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5 Best Ways to Communicate With Online and Remote Students

Instructor-student communication is pivotal to effective online teaching. In order for online courses to meet their objectives, instructors need to maintain their online presence and actively engage their students in productive discussions. Instructors should provide online students with a sense of belonging to avoid the feeling of isolation that many online students can experience.  But how can instructors best build solid relationships and create an ideal atmosphere when all the communication is done virtually?

How Do I Communicate With My Students?

Here are some tips that instructors may use to share information, communicate effectively, and bond with their online students:

  1. Start Communicating Early & Use Visual Tools.  Provide your biography along with a picture of yourself before classes get started; this will help the students put a face to a name and get to know you a bit. You may also opt to create a personal video or audio so students may actually “see” you. This is an excellent way to get the ball rolling, begin bonding with your students, and have everyone “excited” to start the process of learning.
  2. Read Students’ Intros & Pay Attention to Specific Details. Initiate a private message with students who may signal a challenge or potential issues in their intros. Doing so will help these students know that they are not “alone” and that you are only one “click” away to provide guidance as you monitor their progress and intervene as the term progresses.
  3. Address Students with their Favorite Names. Ask students what they liked to be called and address them by that name in all communications (discussions, emails, texts, and phone conversations). Instructors may want to create a spreadsheet with their students’ nicknames, specific training/work background, and favorite hobbies. Not only will students feel they have your attention, but also, they will truly appreciate the fact that their instructor took notice of their personal life and incorporated these details when providing feedback or response.
  4. Offer Students Multiple Ways of Contacting Instructors. Whether via messages (LMS messages function), email, text, or phone call,  make sure that you share your preferred method of communication with your students. I always use LMS messages as they provide permanent records of communications. You may provide students with your cell phone number if that is within university/college guidelines. If privacy is a concern, several applications are available through Google Voice that would create free secondary phone number(s).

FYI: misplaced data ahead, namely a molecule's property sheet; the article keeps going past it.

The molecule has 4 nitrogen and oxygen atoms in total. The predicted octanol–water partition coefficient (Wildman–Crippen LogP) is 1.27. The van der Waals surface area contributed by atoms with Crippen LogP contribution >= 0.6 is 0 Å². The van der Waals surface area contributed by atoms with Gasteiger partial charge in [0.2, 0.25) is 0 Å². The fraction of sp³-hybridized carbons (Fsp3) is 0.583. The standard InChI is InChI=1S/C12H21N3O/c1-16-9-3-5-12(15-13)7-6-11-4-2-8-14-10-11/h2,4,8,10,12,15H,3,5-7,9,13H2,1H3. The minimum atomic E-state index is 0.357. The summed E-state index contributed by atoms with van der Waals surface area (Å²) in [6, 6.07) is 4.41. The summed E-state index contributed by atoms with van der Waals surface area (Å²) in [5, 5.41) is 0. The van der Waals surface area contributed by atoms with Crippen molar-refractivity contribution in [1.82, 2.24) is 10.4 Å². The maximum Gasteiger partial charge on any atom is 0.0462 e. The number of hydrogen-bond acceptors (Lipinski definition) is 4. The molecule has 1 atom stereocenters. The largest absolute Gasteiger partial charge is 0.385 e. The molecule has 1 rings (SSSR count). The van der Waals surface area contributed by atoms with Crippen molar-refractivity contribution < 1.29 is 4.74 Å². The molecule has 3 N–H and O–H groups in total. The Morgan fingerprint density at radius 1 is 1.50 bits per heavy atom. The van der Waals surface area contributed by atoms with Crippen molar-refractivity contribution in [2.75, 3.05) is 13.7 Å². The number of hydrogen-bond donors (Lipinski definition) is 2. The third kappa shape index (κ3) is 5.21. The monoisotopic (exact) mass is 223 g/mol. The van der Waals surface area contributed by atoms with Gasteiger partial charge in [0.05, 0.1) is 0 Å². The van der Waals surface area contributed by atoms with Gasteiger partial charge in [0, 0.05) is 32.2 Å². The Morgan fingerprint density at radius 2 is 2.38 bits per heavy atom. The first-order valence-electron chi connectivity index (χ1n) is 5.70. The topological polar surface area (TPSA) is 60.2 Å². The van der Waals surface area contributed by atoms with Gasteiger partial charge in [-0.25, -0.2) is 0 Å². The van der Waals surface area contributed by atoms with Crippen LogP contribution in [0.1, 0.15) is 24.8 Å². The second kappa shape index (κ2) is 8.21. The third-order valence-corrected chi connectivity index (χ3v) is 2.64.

5. Available & Respond in a Timely Manner. Online classes are attractive to all students and specifically to adult students who usually have full-time jobs with heavy work schedules, sometimes even in different time zones. Consider offering student office hours either virtually or at non-traditional times to better accommodate students with job or family obligations. Providing online students with immediate feedback and being highly visible will improve the online experience for learners.

The above-listed practices will allow instructors to better communicate effectively, maintain their online presence, reinforce their commitments, and promote excitement and encouragement for their online students.

About the Author

Dr. Murad Odeh is an Associate Professor of Biology at South Texas College (STC) where he continued to devote his career to help students of the Rio Grande Valley succeed since 1999. He became the Chair of the Biology department (2014-2016) and Interim Administrator of the Curriculum & Student Learning since 2017. He obtained his Ph.D. degree in Microbiology from Louisiana State University and Agricultural and Mechanical Engineering in Baton Rouge, Louisiana. His doctoral research was focused on the role of curved DNA in Bacillus subtilis RNA polymerase-promoter interactions. Murad quickly came to love the challenges and rewards of working with students. He worked as an adjunct faculty at the McAllen Branch for the University of Phoenix (2012-2014) and as an online instructor for Excelsior College in Albany, NY (2014-2017). Murad is a digital faculty consultant with McGraw Hill education since 2014 and a frequent contributor and presenter in local, regional, and international conferences. Murad enjoys working cooking, travel, and staying fit. His favorite quotation is, “Not all of us can do great things. But we can do small things with great love.”

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